THE RIIONE AND THE ARAR.
Spire-bearing Tidor's isle, or where at eve,
Near restern Califurn, beneath the main

Two rivers in fam'd Gallia's bounds are knowo,
He sinks in gold; or on vine-fostering hills The gentle Arar and the rapid Rhone; (dream.
Of nearer Latium, nurse of kings and gods. Through pleasing banks, where love-sick shepberu
O! might I view thce on the powery verge Mild Arar softly steals her lingering stream:
Of Tyber, stream renown'd in poets' scng; Her wave so still, th' exploring eye deceives,
Or in the Roman streets, with curious eye That sees not if it comes, or if it leaves :
Studying the polish'd stove, or trophied arch With silver graces ever diinpled o'er,
Trajan, or Antonine; not long content

Rellects each flower, and smiles on every shore; With toil unprofitable. Thee I'd lead

Each youth with joy th'enchanting scene sufreys Well pleas’d to Horace' tomb, dear laughing bard! And thinks for him the amorous strean delays; Where the Falernian vintage should inspire While the sly nymph above unseen to flow, Sweet thoughts of past delight; the goblit rough To ber own purpose true, steals calm below.

More rapid rolls the Rhone, tumultuous food, On vulgar mortals with indifference gaz'd, All raging unwithheld, and unwithstood;

All unconcern'd, nor angry, nor amaz'd: In vain or fertile fields invite its stay,

But when the Caledonian lad appear’d, In vain or roughest rocks oppose its way;

Sudden alarm’d, his manly mane he reard, It bounds o'er all, and, insolent of force,

Prepar'd in fierce encounter to engage
Still hurries headlong on a downward course, The only object worthy of his rage.
Sometimes, 'tis true, we snatch, with painful sight,
Across the working foam a moment's light;
'The momentary vision snatch'd again,

MISS AND THE BUTTERFLY,
The troubled river boils and froths amain.
To which of these, alas! shall I conside?

A FABLE.
Say, shall I plunge in Rhone's impetuous tide,
And by the various eddies rollid about,

IN THE MANNER OF THE LATE MR. GAY.
Just as the whirlpools guide, suck'd in, cast out!
Till, through a thousand giddy circles tost,

A TENDER Miss, whom mother's care In the broad ocean's boundless floods I'm lost? Bred up in wholesome country air, Or, tell me, friends-less venturous, shall I lave

Far from the follies of the town, My glowing limbs in Arar's gentle wave?

Alike untaught to smile or frown?; In whose fair bosom beauteous prospects rise,

Her ear unus'd to flattery's praise, The earth in verdure, and in smiles the skies:

Unkuown in woman's wicked ways:
With thoughtless rapture every charm explore,

Her tongue from modish tattle free,
Heav'd by no breeze, or wafted to no shore: Undipp'd in scandal and bohea;
Till trusting credulous to the false serene,

Her genuine form and native grace
I sink to ruin in the pleasing scene.

Were strangers to a looking-glass:
Nor cards she dealt, nor Airted fan,

And valued not quadrille or man;
THE PARODY:

But simple liv’d, just as you know

Miss Chloe did-some weeks ago.
BY MR. W******.

As now the pretty innocent

Walk'd forth to taste the early scent, Two toasts at every public place are seen, She tripp'd about the murmuring stream, God-like Elizabeth, and gentle Jean:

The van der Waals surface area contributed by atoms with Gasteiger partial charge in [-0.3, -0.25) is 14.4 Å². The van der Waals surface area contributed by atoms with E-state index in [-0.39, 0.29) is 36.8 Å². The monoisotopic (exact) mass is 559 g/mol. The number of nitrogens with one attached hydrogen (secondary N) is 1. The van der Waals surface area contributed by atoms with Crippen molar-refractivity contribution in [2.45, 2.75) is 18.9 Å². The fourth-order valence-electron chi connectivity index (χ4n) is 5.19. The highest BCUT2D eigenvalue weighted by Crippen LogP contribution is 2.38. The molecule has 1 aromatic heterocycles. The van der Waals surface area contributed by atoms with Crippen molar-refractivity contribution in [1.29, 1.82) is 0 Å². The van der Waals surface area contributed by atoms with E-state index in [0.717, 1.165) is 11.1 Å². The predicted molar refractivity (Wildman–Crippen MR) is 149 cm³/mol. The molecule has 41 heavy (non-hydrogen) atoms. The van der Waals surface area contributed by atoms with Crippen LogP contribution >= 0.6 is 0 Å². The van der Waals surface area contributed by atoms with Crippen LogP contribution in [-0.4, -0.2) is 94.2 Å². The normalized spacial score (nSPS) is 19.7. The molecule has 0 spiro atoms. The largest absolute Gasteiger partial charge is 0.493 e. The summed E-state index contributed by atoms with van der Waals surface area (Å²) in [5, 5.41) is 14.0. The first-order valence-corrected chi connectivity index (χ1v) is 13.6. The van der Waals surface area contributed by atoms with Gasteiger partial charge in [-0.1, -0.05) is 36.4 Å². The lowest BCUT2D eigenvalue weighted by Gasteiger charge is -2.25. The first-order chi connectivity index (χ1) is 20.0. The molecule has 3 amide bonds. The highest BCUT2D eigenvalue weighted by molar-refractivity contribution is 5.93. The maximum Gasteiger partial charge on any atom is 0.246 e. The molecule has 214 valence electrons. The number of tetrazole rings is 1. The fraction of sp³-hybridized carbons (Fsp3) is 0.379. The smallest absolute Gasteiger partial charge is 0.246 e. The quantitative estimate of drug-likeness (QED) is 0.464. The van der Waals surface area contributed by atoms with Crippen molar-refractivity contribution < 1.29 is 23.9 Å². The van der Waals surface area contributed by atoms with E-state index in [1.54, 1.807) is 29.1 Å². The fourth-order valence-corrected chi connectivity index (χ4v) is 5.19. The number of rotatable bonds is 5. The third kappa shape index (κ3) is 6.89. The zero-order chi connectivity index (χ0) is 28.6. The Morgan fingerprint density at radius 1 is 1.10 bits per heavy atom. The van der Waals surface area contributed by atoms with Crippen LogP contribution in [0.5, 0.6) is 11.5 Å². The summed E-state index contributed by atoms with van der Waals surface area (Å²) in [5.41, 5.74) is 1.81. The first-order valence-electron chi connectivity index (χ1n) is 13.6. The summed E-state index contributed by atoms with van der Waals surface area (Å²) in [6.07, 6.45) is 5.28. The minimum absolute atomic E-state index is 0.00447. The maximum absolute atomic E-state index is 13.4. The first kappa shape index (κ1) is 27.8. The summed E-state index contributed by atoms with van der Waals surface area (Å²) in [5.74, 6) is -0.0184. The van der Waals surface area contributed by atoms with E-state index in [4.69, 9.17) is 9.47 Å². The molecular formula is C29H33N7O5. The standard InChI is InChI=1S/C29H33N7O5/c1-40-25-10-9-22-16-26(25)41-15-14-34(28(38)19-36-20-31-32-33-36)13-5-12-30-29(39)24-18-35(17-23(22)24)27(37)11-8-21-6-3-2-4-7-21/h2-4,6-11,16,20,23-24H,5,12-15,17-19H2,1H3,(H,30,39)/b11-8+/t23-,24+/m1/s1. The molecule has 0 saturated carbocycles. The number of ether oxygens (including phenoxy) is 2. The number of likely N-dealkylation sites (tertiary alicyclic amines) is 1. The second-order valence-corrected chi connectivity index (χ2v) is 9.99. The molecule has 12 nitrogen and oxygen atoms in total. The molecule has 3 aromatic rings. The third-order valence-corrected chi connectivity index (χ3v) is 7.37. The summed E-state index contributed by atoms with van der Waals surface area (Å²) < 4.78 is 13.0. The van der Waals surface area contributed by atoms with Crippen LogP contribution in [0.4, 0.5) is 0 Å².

That oft had lulld her thoughtless dreain. Mild Jeany smiles at every word you say, The morning sweet, the air serene, Seems pleas'd herself, and sends you pleas'd away. A thousand flowers adorn'd the scene; Her face so wondrous fair, so sost her hands,

The birds rejoicing round appear We're tempted oft to think she understands:

To choose their consorts for the year; Each fop with joy the kind endeavour sees,

Her heart was light, and full of play, And thinks for him the anxious care to please:

And, like hersell, all nature gay. But the sly nymph bas motives of her own,

On such a day, as sages sing, Her lips are open'd, and her teeth are shown.

A Butterfly was on the wing; Bess blunders out with every thing aloud,

Froin bank to bank, from bloom to bloom, And rattles unwithheld and unwithstood:

He stretch'd the gold-bespangled plume: In vain the sighing swain implores a truce,

Now shims along, and now alights, Nor can his wit one moment's pause produce;

As smell allures, or grace invites; She bounds o'er all, and conscious of her force,

Now the violet's freshness sips; Still pours along the torrent of discourse.

Now kiss'd the rose's scarlet lips; Sometimes, 'tis true, just as her breath she draws,

Becomes anon the daisy's guest; With watchful eye we catch one moment's pause: Then press'd the lily's snowy breast; But when that instantaneous moment's o'er,

Nor long to one rouchsafes a stay, She rattles on incessant as before.

But just salutes, and flies away. To which of these two wonders of the town,

The virgin saw, with rapture fir'd; Say, shall I trust to spend an afternoon?

She saw, and what she saw desir'd, If Betty's drawing-room should be my choice, The shining wings, and starry eyes, Intoxicate with wit, struck down with noise,

And burns to seize the living prize: Pleas'd, and displeas'd, I quit the Bedlamn scene,

Her beating breast and glowing face Au joyful hail my peace of mind again:

Betray her native love of dress, Put if to gentle Jeany's I repair,

And all the woman full exprest Regal'd on syllabub, and fed on air,

First Autters in her little breast: With studied rapture yawning I commend,

Ensnard by empty outward show, Mov'd by no cause, directed to no end,